PAULA HANCOCKS, CNN CORRESPONDENT: Well, that's right, John. This is a side that we saw this Monday that most South Koreans simply don't see from their president. We saw a tearful apology towards the end of her speech when she was talking about the people that she called the heroes of our generation. Those people, passengers and crew members, who lost their lives to save other people's lives. But she was (INAUDIBLE) at the beginning of the speech. She said that she was dismantling the coast guard in this country. She said that there was just too much criticism of them. And simply, they did not do enough. The first responders did not save enough people.


PRESIDENT PARK GEUN-HYE, SOUTH KOREA (Through Translator): The coast guard failed in its duty to carry out the rescue operation. The reason is because of structure. Since it was created, its concentrate on investigation and external growth and has neglected search and rescue tasks.


HANCOCKS: Now there have been questions as to why more passengers were not able to be saved. Almost 300 people having been killed in this disaster, 18 people are still missing. This search operation is still ongoing. And the day-to-day operation will not be affected, according to officials but the hierarchy and the structure will change. The search operation will now be overseen by a new government agency. A new safety agency. And the investigation itself will be looked after by the police.

But the coast guard has come under a huge amount of criticism as to why more people were not able to be rescued. Why the crew and the captain were rescued first before the passengers. And also, there was an 18-year-old boy who was on board that ship, he is the first person to make that distress call.

And it was discovered that they had bungled the distress call as well. That they had asked this poor boy what the longitude and latitude of his -- of his ship was. The sort of questions that he was unable to answer. So really from start to finish, the response has been poor. The president of South Korea today taking responsibility for that and dismantling the coast guard -- John.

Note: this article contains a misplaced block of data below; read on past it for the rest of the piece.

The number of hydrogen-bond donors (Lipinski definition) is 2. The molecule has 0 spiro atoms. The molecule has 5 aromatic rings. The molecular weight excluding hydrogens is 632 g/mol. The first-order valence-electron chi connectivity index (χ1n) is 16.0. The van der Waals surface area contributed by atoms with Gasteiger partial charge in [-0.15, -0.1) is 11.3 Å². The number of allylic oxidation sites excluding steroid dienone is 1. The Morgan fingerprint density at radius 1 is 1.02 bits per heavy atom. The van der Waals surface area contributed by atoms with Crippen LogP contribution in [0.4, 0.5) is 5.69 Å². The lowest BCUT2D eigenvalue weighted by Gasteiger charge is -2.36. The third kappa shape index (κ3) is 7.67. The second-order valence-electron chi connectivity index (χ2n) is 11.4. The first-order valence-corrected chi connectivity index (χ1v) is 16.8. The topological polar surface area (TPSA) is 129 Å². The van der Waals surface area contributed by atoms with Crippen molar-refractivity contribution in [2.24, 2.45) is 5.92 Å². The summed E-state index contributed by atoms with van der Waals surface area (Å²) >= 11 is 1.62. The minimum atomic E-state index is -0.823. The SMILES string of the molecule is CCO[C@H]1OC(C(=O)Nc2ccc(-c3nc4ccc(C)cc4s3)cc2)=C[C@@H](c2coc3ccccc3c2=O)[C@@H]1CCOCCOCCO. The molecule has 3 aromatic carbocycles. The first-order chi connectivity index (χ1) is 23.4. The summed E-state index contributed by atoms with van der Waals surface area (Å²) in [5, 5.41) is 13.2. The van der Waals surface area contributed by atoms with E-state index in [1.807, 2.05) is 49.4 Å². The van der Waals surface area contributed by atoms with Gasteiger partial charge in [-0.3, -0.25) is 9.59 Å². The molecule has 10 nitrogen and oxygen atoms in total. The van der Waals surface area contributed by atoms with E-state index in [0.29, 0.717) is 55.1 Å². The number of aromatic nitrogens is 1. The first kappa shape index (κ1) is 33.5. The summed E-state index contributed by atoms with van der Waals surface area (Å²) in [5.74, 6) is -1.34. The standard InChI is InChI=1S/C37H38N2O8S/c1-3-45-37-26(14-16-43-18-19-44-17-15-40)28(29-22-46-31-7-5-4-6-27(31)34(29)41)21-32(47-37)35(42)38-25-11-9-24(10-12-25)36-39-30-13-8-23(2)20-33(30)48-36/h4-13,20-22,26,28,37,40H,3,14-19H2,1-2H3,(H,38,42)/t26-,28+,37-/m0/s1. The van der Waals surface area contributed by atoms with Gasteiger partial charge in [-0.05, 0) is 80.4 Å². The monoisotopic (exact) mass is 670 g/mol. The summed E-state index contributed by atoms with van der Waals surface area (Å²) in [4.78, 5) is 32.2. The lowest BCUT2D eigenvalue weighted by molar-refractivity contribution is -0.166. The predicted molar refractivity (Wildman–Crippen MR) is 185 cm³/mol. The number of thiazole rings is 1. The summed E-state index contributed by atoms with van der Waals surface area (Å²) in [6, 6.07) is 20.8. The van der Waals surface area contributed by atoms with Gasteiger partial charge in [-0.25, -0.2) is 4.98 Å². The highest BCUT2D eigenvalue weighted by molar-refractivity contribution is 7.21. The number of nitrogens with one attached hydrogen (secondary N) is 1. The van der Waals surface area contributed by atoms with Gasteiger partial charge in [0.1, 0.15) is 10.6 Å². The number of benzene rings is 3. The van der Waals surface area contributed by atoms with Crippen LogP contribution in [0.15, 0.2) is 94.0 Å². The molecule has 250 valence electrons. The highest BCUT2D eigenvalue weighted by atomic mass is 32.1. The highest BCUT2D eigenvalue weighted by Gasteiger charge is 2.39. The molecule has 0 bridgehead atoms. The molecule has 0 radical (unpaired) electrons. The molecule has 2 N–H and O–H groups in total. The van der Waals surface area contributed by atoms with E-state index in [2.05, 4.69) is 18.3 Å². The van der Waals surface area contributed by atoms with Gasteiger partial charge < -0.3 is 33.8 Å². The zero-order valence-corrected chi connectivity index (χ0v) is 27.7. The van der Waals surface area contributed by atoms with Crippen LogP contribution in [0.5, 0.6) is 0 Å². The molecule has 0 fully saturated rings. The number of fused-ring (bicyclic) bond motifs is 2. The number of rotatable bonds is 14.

BERMAN: More ramifications from this tragedy.

Paula Hancocks, thanks so much.

ROMANS: There's an ominous new kidnapping threat against the school children in Nigeria. The Boko Haram terror organization targeting an all-boy secondary school now. Nigerian police ordered to beef up security at all boarding schools in the region. Meanwhile no progress -- no progress reported in the search for more than 200 schoolgirls abducted last month.

Let's bring in Vladimir Duthiers live from Nigeria's capital city Abuja.

And this is sort of part of the Boko Haram playbook, isn't it? A threatening letter and then sometimes, there's a strike that follows?

VLADIMIR DUTHIERS, CNN CORRESPONDENT: That's right, Christina. And people can only imagine what it's like, you're trying to get an education. You're sending your child to school in what is one of the least educated, one of the poorest regions in Nigeria. People there believing that education is the path out of that poverty. You send your child to school and you receive this letter that Boko Haram intends to strike your school.

Now in this particular case, they targeted a boys' dormitory. In the past, Boko Haram does not kidnap boys, Christine. In the last incident that happened back in February, they attacked a school, they slaughtered 40 some -- at least 40 boys. Many of them burned in their beds. Some that tried to escape were shot or were hacked to death with machetes.

The girls who were at that school, Christine, they were spared. They were told to go home, to stay away from school and to get married. That is the Boko Haram modus operandi. And that's what people in northeastern Nigeria are living under since 2009.

The bravery of these children that continue to go to school in the face of such threat is inspiring. When it comes to what the Nigerian military is trying to do to rescue these girls, the police and the military are outmanned and outgunned when it comes to fighting Boko Haram, Christine. These militants show up with rocket propelled grenade launchers, army personnel vehicles and you're talking about soldiers that have AK-47s and one magazine.

ROMANS: Unbelievable. So you're even getting a letter ahead of time saying that they're going to come, and still, the military doesn't have the manpower or the fire power to be able to match them. It must be terrifying, terrifying for parents who their children in boarding schools in the region?